It was quiet in the car for a little while. Then Willie said,

“But then, I didn’t think it was right having you be our pastor, either.”

A little nervous, I asked, “So how’s that working out?” She laughed and said,

“It’s working out great! I guess maybe that Martha Layne won’t be too bad a Governor after all.” 

Five years or so later, I was sitting at the kitchen table back home in Omaha visiting my parents. My Dad, who had always been my champion, encouraging me every step along the way in my education and preparation for ministry was reading the World Herald and said something about “that’s the problem with the economy these days, all these women going to work.”

“Um. Dad,” I ventured. “I thought you are really proud of me and the work I do.”

Dad put down the paper. I could see the cogs turning in his brain.

“Maybe the problem,” I said, “isn’t that women are working, maybe the problem is that the economy isn’t.”

“Well, that is another way to look at it.” Said Dad.

Last week I was at the county jail where I meet with some of the women for Bible study and discussion a couple times each week. “Any results yet on the election?” someone asked. It was Friday afternoon. I told them it was still not called for either candidate, but it looked like Biden and Harris were pulling ahead. The reaction among the women was mixed. What surprised me was two of the women, one young, one older, both said they didn’t want Biden and Harris because Harris is a woman, and “women shouldn’t be doing jobs like that.” I checked my watch, hoping it would tell me what year it is.  When it didn’t, I told the women the story of me and Willie Green and the election of Martha Layne Collins in Kentucky thirty-five years ago.

It turns out the women had discussed it with a man who did some other ministry in the jail, and decided they agreed with him that women aren’t fit for leadership, that women need to know their place and stay in it. Why? Maybe because they, like so many of the women I meet at the jail, have known nothing but abuse from men for most of their lives. Instead of having the gift of parents, teachers, pastors and professors, male and female alike, who cheered them on and encouraged them to aim higher, these women have been put down and pushed around and told they don’t count. But they do. I told them they do. I told them being a woman in no way makes them less than a man, and, in my opinion, Senator Harris being a woman in no way disqualifies her from office.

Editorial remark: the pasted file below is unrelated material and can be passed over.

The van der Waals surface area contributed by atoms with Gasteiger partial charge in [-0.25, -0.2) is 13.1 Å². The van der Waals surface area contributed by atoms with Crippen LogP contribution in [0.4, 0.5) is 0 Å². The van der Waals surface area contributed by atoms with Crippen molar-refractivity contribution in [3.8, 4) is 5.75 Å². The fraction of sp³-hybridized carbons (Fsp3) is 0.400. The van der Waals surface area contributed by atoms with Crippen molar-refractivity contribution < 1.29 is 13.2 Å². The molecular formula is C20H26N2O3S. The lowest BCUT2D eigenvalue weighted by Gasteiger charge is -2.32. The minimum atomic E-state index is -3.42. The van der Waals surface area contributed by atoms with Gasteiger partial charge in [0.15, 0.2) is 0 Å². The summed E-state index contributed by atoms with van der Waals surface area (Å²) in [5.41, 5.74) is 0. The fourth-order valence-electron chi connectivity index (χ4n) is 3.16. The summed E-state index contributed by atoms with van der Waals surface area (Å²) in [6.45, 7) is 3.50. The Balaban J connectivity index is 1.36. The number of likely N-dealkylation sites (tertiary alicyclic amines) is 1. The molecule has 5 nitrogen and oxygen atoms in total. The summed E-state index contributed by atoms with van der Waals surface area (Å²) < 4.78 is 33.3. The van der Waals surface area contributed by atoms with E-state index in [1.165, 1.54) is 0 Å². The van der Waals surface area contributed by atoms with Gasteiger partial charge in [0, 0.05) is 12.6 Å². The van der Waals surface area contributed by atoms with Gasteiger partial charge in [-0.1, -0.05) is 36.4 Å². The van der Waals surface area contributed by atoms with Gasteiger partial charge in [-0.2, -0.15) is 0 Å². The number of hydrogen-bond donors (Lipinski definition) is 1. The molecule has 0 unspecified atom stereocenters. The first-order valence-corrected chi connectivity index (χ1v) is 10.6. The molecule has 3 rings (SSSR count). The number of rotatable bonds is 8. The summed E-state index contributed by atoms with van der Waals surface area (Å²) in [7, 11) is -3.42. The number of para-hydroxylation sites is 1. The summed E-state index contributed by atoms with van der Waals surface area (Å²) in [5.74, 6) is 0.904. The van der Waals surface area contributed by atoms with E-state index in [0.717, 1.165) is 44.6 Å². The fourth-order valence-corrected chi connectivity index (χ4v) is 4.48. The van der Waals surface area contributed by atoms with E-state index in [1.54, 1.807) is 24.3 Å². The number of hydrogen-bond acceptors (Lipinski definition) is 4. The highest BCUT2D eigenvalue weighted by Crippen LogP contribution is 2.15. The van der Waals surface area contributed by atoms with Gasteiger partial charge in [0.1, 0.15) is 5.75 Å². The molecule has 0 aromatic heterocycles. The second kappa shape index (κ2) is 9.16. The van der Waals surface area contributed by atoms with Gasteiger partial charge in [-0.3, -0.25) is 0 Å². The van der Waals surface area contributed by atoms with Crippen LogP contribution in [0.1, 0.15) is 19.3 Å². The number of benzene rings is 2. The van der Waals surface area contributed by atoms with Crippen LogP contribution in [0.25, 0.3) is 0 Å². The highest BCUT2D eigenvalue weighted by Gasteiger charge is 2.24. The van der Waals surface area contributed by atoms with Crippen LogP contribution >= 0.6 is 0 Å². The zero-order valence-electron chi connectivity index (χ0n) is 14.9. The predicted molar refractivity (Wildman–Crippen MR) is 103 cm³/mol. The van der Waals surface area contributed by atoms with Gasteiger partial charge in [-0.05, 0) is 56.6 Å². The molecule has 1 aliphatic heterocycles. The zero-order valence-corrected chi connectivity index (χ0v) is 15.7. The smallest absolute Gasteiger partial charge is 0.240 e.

Women, like men, can and should do all that God has given them the gifts to do. God created all of us in God’s image, and God said, “that’s good.”

The day after I was at the jail, on Saturday, the election was called for Joe Biden and Kamala Harris. I wasn’t particularly a Harris fan through the primaries, but when she spoke on Saturday as the Vice-President elect of our nation I broke down and sobbed great big, racking unexpected sobs. I think it’s right. I think it’s just right, her being a woman and all. And I suspect on Saturday afternoon God said something like, “it’s about time!” before saying, “now that’s really, really good.”

Doing Old Good Things New Good Ways

My column for The Elgin Review November 4, 2020

The smell of turkey roasting wafted up from the basement as I ran from there up the three flights of stairs to the top floor on the far end of my sprawling dorm, Clay Hall. My room was the only place I had access to a telephone in those dark ages before limitless long distance and phones that weren’t wired into the walls. It was on three south. Breathlessly, I dialed the number I’d memorized before heading to kindergarten, (402) 453-2384. Mother answered and when I said, “Mom,” she called out, “Marshall, it’s Becky again, get on the extension.” (In the dark ages there were no speaker phones). Daddy picked up the phone in their bedroom. They both laughed when I gasped and then asked my question, gave me a quick answer, told me they loved me and I flew back down the stairs.